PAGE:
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Subject: [OASIS Issue Tracker] (OBIX-156) 3.3 URIs -Normative?

     [ https://tools.oasis-open.org/issues/browse/OBIX-156?page=com.atlassian.jira.plugin.system.issuetabpanels:all-tabpanel ]

William Cox updated OBIX-156:

Replace text with "OBIX objects are named with Uniform Resource Indicators (URIs) as defined in [RFC3986]."

> 3.3 URIs -Normative?
> --------------------
>                 Key: OBIX-156
>                 URL: https://tools.oasis-open.org/issues/browse/OBIX-156
>             Project: OASIS Open Building Information Exchange (oBIX) TC
>          Issue Type: Bug
>          Components: OBIX 1.1 Specification
>    Affects Versions: OBIX 1.1 PR02
>         Environment: TAB Review
>            Reporter: Toby Considine
>            Assignee: William Cox
> "3.3 URIs reads: 
> ***** 
> No architecture is complete without some sort of naming system. In OBIX everything is an object, so we need a way to name objects. Since OBIX is really about making information available over the web using XML, it makes sense to leverage the URI (Uniform Resource Identifier) as defined in RFC3986. URIs are the standard way to identify ""resources"" on the web. 
> Since OBIX is used to interact with control systems over the web, we use the URL to identify each resource. Just as we assume an XML encoding and a REST binding for all examples in this document, so too we assume a URL using the Hypertext Transfer Protocol (URLs beginning with http:) beginning with HTTP. This is not meant to forbid the use of secure transfer (https:) or of other protocols (ws:). Neither are the examples are meant to forbid the use of alternate ports. The URLs in examples in this specification are for illustration only. Often URIs also provide information about how to fetch their resource - that's why they are often called URLs (Uniform Resource Locator). From a practical perspective if a vendor uses HTTP URIs to identify their objects, you can most likely just do a simple HTTP GET to fetch the OBIX document for that object. But technically, fetching the contents of a URI is a protocol binding issue discussed in later chapters.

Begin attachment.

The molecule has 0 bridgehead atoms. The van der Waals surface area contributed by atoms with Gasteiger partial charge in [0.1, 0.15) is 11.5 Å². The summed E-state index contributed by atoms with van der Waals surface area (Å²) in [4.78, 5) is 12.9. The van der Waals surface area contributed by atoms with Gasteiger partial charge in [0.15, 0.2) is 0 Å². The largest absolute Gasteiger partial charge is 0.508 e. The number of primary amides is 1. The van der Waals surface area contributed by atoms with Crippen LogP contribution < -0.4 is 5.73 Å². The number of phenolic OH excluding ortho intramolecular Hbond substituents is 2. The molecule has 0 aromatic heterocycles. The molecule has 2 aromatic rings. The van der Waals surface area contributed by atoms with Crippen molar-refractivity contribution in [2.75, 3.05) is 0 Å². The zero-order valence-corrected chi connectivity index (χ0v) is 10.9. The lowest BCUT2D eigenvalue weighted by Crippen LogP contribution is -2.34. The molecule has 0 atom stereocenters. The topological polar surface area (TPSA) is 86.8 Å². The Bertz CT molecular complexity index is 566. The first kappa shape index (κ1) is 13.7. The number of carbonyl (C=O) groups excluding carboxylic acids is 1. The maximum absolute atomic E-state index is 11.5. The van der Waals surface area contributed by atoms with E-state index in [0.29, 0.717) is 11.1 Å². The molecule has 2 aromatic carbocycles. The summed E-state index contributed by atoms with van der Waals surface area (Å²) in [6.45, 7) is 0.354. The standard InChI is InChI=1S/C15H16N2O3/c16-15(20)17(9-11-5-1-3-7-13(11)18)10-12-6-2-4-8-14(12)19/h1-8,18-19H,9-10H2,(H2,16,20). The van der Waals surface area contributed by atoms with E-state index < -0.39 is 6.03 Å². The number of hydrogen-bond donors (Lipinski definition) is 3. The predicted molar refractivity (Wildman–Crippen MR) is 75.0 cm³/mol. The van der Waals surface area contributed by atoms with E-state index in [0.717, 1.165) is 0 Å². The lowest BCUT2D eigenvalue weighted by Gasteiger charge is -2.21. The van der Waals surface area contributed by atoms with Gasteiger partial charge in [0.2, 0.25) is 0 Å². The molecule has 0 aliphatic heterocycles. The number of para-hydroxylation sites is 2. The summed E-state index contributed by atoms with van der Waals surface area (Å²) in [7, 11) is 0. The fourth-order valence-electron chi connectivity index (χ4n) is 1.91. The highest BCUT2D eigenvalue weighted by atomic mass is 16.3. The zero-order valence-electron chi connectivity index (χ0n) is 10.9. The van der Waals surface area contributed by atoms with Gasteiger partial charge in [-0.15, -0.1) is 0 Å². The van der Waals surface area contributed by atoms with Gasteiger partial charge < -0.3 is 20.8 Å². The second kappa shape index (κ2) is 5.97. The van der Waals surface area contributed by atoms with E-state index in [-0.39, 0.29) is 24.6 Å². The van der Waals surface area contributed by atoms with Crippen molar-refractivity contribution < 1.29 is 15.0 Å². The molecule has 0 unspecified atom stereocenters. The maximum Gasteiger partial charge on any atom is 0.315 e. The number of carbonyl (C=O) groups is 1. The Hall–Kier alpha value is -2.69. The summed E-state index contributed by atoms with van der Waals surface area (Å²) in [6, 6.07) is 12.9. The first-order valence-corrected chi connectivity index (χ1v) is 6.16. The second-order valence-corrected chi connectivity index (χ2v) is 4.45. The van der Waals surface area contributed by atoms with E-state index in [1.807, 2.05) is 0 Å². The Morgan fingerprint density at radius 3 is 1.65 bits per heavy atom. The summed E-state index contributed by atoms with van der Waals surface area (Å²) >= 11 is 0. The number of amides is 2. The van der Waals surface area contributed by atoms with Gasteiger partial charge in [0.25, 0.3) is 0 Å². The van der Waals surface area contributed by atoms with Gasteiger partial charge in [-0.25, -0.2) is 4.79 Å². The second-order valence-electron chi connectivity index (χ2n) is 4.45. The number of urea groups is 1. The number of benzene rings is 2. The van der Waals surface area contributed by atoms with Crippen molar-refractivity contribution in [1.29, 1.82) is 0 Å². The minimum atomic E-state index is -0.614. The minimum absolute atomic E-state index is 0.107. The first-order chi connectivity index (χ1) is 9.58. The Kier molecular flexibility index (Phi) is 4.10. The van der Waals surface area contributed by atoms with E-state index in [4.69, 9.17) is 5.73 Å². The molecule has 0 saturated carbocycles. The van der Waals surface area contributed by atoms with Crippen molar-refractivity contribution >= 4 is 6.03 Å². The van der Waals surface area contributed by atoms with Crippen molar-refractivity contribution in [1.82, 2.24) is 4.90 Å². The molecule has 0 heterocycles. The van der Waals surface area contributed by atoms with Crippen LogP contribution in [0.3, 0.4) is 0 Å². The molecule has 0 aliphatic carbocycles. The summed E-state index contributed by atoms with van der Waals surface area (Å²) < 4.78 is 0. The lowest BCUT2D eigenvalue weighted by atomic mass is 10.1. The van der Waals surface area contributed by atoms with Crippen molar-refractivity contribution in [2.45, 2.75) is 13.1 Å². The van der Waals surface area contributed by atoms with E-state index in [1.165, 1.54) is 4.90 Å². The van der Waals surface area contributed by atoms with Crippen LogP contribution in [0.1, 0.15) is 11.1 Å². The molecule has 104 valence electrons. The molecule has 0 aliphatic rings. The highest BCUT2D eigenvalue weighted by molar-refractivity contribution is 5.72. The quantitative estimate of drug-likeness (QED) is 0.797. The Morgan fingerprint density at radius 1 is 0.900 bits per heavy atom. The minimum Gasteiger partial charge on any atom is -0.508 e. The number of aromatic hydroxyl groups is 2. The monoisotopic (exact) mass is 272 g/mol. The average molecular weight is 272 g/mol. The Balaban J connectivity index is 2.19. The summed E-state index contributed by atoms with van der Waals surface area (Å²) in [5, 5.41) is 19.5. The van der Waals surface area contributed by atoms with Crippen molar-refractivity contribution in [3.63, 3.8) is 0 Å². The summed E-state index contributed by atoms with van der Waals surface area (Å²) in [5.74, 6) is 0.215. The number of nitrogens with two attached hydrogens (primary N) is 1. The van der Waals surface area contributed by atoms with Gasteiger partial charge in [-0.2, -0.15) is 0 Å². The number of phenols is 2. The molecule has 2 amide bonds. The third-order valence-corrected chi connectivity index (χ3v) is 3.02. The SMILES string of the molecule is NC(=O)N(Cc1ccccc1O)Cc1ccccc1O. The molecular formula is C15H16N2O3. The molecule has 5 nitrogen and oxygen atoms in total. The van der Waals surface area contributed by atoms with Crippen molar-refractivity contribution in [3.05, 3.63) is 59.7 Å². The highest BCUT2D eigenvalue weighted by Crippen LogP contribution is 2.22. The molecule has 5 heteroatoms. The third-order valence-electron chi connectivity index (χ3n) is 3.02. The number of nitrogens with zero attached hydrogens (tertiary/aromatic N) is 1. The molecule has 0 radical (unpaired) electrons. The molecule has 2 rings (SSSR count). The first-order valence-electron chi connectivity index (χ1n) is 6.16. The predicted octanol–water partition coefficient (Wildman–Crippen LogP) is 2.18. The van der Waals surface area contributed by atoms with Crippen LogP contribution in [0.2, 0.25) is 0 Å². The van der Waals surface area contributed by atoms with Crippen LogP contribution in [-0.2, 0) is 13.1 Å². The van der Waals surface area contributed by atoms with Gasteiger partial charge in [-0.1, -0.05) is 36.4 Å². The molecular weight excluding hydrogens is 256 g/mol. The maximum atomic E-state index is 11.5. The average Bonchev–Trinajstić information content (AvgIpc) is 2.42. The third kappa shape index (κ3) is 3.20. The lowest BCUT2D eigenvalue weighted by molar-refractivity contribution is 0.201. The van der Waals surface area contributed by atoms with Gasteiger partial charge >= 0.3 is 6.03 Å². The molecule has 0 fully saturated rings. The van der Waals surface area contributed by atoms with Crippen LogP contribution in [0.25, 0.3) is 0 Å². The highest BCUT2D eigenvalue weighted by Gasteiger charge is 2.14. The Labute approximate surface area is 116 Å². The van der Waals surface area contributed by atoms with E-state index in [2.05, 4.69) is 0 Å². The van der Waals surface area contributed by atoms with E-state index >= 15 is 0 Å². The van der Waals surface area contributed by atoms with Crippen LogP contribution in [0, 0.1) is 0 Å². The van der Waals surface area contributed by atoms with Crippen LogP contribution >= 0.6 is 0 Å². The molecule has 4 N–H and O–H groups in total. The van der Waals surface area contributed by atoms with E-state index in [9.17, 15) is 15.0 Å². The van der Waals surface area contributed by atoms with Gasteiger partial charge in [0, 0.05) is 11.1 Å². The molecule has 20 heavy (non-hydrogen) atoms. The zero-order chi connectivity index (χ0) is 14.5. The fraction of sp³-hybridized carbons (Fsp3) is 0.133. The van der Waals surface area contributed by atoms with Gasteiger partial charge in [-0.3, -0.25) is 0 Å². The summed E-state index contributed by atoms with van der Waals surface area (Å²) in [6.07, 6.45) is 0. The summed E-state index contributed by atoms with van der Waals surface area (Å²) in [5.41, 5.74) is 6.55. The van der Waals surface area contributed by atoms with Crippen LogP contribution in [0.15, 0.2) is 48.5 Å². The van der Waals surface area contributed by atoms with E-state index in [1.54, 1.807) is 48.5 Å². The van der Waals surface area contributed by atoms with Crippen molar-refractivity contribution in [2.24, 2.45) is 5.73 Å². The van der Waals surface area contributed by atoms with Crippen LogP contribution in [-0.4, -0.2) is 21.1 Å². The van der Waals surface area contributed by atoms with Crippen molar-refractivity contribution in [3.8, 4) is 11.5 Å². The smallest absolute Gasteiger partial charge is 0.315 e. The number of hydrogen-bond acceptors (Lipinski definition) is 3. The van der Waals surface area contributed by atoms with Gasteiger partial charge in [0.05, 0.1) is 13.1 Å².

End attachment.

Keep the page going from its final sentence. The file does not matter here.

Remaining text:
> The value of URIs are that they have numerous defined and commonly understood rules for manipulating them. For example URIs define which characters are legal and which are illegal. Of great value to OBIX is URI references which define a standard way to express and normalize relative URIs. In addition, most programming environments have libraries to manage URIs so developers don't have to worry about managing the details of normalization. 
> ***** 
> I can't find any normative language in 3.3 URIs. 
> Suggest replacing present text with a simple declarative statement: 
> ""OBIX objects are named with URIs as defined in RFC3986."" 
> "

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